An Ocean of Questions

How well are grocery stores keeping up with using vendors that use sustainable fishing standards?

Twenty-five years ago we found ourselves in Digby, Nova Scotia. Call it an adventure. We did. Digby is the home of the prized Digby scallop, harvested from the picturesque Annapolis Basin over which the town looks. And it was our first up-close and personal introduction to the often controversial topic of sustainable fishing.

At the time the scallop farmers were embroiled in a heated debate over whether the Digby scallop was overfished and thus at risk. There wasn’t much middle ground. We’d go into town and the farmers offered to sell us their delicacies. Contraband! If anything, the discussion of healthy fish and seafood raising, fishing and eating has only gotten more complicated in the ensuing decades.

Former Gourmet magazine editor Ruth Reichl certainly drew a line in the sand five or six years ago when she told us that she had recently come to the conclusion that eating Chilean sea bass was immoral. As delicious as it was, we were killing the species. Delicious is only half the equation when addressing the issue of fish and seafood.

Appreciation—heck, desire—for fish was matched by a new (at least in this country) recognition of the health benefits of eating fish. We became rather obsessed with omega-3 and fish oil as part of a heart-healthy diet, and like many such obsessions in this part of the world we overdid it with gusto.

Of course fish is good for us—some varieties more so than others. And chefs became extremely skilled at cooking fish, and in the process discovered new varieties. Some fisher-people saw opportunities to increase their harvests to meet demand. Others found ways to raise fish out of their natural environments, in human-made fish farms, and some fish, like tilapia, do very well in those environments.

But in the last decade the industry has taken a bad turn. The demand for fish from our oceans has grown and smart fishing practices have not kept up. We are removing many fish from the wild faster than they can regenerate. And that’s the definition of un-sustainability. Contributing to the problem is a lack of information, and in cases still rare—but not rare enough—unscrupulous fish sellers or restaurateurs who are simply lying to us.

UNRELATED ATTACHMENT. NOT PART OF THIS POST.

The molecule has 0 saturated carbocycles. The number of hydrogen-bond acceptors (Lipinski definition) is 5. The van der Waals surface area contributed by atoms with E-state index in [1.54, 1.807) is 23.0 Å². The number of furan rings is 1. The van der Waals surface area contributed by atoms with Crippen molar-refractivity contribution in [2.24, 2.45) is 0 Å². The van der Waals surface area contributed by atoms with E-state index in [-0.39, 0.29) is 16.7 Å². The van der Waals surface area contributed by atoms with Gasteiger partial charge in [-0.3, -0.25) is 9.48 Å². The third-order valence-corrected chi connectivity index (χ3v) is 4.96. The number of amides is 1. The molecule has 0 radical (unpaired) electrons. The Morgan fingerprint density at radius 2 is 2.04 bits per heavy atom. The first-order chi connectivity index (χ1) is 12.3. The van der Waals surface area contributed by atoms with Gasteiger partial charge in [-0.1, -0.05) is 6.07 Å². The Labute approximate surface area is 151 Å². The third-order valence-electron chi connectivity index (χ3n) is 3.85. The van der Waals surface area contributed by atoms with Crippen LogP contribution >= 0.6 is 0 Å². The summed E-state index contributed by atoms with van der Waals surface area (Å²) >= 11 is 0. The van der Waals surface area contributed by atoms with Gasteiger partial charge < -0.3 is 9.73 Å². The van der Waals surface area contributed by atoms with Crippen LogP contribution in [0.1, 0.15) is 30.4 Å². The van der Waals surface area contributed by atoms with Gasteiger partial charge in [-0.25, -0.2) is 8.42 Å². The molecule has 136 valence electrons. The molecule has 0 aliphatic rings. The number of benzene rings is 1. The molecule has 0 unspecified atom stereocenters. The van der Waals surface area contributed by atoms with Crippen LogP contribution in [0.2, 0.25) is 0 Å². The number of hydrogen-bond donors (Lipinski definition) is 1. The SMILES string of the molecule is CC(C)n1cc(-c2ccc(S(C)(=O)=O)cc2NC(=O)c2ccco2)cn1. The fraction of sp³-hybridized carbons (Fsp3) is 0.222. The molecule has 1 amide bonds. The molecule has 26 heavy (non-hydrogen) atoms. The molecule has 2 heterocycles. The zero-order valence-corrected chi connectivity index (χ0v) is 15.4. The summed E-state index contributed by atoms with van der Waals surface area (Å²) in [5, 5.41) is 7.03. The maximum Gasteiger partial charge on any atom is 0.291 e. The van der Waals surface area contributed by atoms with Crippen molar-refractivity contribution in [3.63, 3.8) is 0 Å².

The New York City media in particular have uncovered scandals on both ends of the chain with fish markets as well as restaurants
peddling fish on their menus that weren’t the fish they claimed to be. Meanwhile in the grocery store we’re looking for the fish that are best for our health, and sometimes we buy fish that are unsustainably harvested or raised, or we’re buying farmed or line-caught fish that aren’t as healthy for us as we’d like. In the best cases this dilemma can be resolved the same way we do it at the farmers’ market.
While we’re not as likely to meet the person who actually caught or raised our fish, a good, knowledgeable fishmonger can be a trustworthy source of information. We’ve been pleased with the folks at both Seafood Centers here in Madison. But there are also a growing number of organizations that are keeping an eye on the fish industry from the boat to the market and are tracking both numbers and fishing practices.

For example, Metcalfe’s Market has partnered with FishWise, a nonprofit focused on improving fish sustainability along the supply chain. So at Metcalfe’s Market you’ll see labels like “Best Choice” or “Good Alternative,” but also “Unsustainable,” that help you know how fish is raised and caught. Whole Foods does something similar with their program.

Last month the international environmental organization Greenpeace analyzed a number of local stores in the U.S. and ranked Metcalfe’s #8 in the nation for its sustainable fish program. That’s huge. That’s helpful. And that’s sustainable. We’ve come a long way from Digby.

Nancy Christy is the former owner of the Wilson Street Grill. She now runs the consulting firm Meaningful People, Places and Food. Neil Heinen is, among other things, her hungry husband. Comments? Questions? Please write to genuinearticles@madisonmagazine.com.

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